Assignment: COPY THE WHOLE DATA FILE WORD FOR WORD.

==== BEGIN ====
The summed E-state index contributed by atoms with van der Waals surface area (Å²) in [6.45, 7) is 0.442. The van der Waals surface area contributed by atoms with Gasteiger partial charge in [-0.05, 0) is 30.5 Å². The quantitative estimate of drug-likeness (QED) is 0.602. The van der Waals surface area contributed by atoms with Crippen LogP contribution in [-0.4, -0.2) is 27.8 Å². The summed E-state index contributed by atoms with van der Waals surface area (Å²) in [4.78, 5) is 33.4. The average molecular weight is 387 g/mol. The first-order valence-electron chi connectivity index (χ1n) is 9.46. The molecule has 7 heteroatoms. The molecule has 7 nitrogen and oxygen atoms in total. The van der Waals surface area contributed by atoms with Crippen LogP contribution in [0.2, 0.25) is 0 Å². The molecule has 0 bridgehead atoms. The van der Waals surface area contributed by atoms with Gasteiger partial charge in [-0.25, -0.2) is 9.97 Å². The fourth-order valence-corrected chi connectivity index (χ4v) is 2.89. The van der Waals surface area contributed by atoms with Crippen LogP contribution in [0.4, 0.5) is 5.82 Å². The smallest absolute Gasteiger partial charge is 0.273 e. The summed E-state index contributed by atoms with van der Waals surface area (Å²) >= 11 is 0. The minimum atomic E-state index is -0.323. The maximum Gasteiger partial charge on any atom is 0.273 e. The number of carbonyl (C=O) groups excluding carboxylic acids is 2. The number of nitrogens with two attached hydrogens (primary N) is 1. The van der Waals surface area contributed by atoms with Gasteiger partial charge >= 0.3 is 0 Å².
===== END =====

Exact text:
The summed E-state index contributed by atoms with van der Waals surface area (Å²) in [6.45, 7) is 0.442. The van der Waals surface area contributed by atoms with Gasteiger partial charge in [-0.05, 0) is 30.5 Å². The quantitative estimate of drug-likeness (QED) is 0.602. The van der Waals surface area contributed by atoms with Crippen LogP contribution in [-0.4, -0.2) is 27.8 Å². The summed E-state index contributed by atoms with van der Waals surface area (Å²) in [4.78, 5) is 33.4. The average molecular weight is 387 g/mol. The first-order valence-electron chi connectivity index (χ1n) is 9.46. The molecule has 7 heteroatoms. The molecule has 7 nitrogen and oxygen atoms in total. The van der Waals surface area contributed by atoms with Crippen LogP contribution in [0.2, 0.25) is 0 Å². The molecule has 0 bridgehead atoms. The van der Waals surface area contributed by atoms with Gasteiger partial charge in [-0.25, -0.2) is 9.97 Å². The fourth-order valence-corrected chi connectivity index (χ4v) is 2.89. The van der Waals surface area contributed by atoms with Crippen LogP contribution in [0.4, 0.5) is 5.82 Å². The smallest absolute Gasteiger partial charge is 0.273 e. The summed E-state index contributed by atoms with van der Waals surface area (Å²) >= 11 is 0. The minimum atomic E-state index is -0.323. The maximum Gasteiger partial charge on any atom is 0.273 e. The number of carbonyl (C=O) groups excluding carboxylic acids is 2. The number of nitrogens with two attached hydrogens (primary N) is 1. The van der Waals surface area contributed by atoms with Gasteiger partial charge >= 0.3 is 0 Å².